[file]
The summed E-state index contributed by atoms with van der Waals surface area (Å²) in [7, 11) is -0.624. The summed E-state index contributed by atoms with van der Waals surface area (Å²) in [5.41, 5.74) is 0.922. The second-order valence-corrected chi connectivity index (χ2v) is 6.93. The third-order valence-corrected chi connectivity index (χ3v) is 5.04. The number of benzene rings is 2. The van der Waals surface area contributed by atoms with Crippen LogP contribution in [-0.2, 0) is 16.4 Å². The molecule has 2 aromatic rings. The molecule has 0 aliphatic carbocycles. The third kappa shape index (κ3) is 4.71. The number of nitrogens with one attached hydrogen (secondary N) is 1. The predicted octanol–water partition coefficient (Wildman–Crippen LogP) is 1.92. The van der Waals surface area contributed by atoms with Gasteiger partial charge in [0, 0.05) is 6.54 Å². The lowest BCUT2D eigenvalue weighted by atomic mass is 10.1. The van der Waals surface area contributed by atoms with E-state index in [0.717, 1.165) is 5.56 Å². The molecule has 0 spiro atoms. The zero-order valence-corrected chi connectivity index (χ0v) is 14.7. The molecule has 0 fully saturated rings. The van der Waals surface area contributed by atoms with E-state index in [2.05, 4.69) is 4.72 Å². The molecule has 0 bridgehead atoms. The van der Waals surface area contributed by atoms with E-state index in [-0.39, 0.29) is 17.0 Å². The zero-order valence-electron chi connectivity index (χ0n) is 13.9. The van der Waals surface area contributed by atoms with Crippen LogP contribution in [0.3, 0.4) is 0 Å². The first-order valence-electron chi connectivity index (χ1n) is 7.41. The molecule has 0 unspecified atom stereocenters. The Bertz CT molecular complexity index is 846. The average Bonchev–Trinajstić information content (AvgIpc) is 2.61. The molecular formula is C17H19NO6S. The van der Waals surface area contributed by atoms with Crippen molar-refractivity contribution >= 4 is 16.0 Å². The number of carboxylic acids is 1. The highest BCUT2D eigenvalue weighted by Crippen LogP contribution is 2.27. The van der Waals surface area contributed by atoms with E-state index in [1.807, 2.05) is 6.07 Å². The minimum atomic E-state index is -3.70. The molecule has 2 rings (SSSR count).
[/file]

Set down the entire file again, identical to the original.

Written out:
The summed E-state index contributed by atoms with van der Waals surface area (Å²) in [7, 11) is -0.624. The summed E-state index contributed by atoms with van der Waals surface area (Å²) in [5.41, 5.74) is 0.922. The second-order valence-corrected chi connectivity index (χ2v) is 6.93. The third-order valence-corrected chi connectivity index (χ3v) is 5.04. The number of benzene rings is 2. The van der Waals surface area contributed by atoms with Crippen LogP contribution in [-0.2, 0) is 16.4 Å². The molecule has 2 aromatic rings. The molecule has 0 aliphatic carbocycles. The third kappa shape index (κ3) is 4.71. The number of nitrogens with one attached hydrogen (secondary N) is 1. The predicted octanol–water partition coefficient (Wildman–Crippen LogP) is 1.92. The van der Waals surface area contributed by atoms with Gasteiger partial charge in [0, 0.05) is 6.54 Å². The lowest BCUT2D eigenvalue weighted by atomic mass is 10.1. The van der Waals surface area contributed by atoms with E-state index in [0.717, 1.165) is 5.56 Å². The molecule has 0 spiro atoms. The zero-order valence-corrected chi connectivity index (χ0v) is 14.7. The molecule has 0 fully saturated rings. The van der Waals surface area contributed by atoms with E-state index in [2.05, 4.69) is 4.72 Å². The molecule has 0 bridgehead atoms. The van der Waals surface area contributed by atoms with E-state index in [-0.39, 0.29) is 17.0 Å². The zero-order valence-electron chi connectivity index (χ0n) is 13.9. The van der Waals surface area contributed by atoms with Crippen LogP contribution in [0.3, 0.4) is 0 Å². The first-order valence-electron chi connectivity index (χ1n) is 7.41. The molecule has 0 unspecified atom stereocenters. The Bertz CT molecular complexity index is 846. The average Bonchev–Trinajstić information content (AvgIpc) is 2.61. The molecular formula is C17H19NO6S. The van der Waals surface area contributed by atoms with Crippen molar-refractivity contribution >= 4 is 16.0 Å². The number of carboxylic acids is 1. The highest BCUT2D eigenvalue weighted by Crippen LogP contribution is 2.27. The van der Waals surface area contributed by atoms with E-state index in [1.807, 2.05) is 6.07 Å². The minimum atomic E-state index is -3.70. The molecule has 2 rings (SSSR count).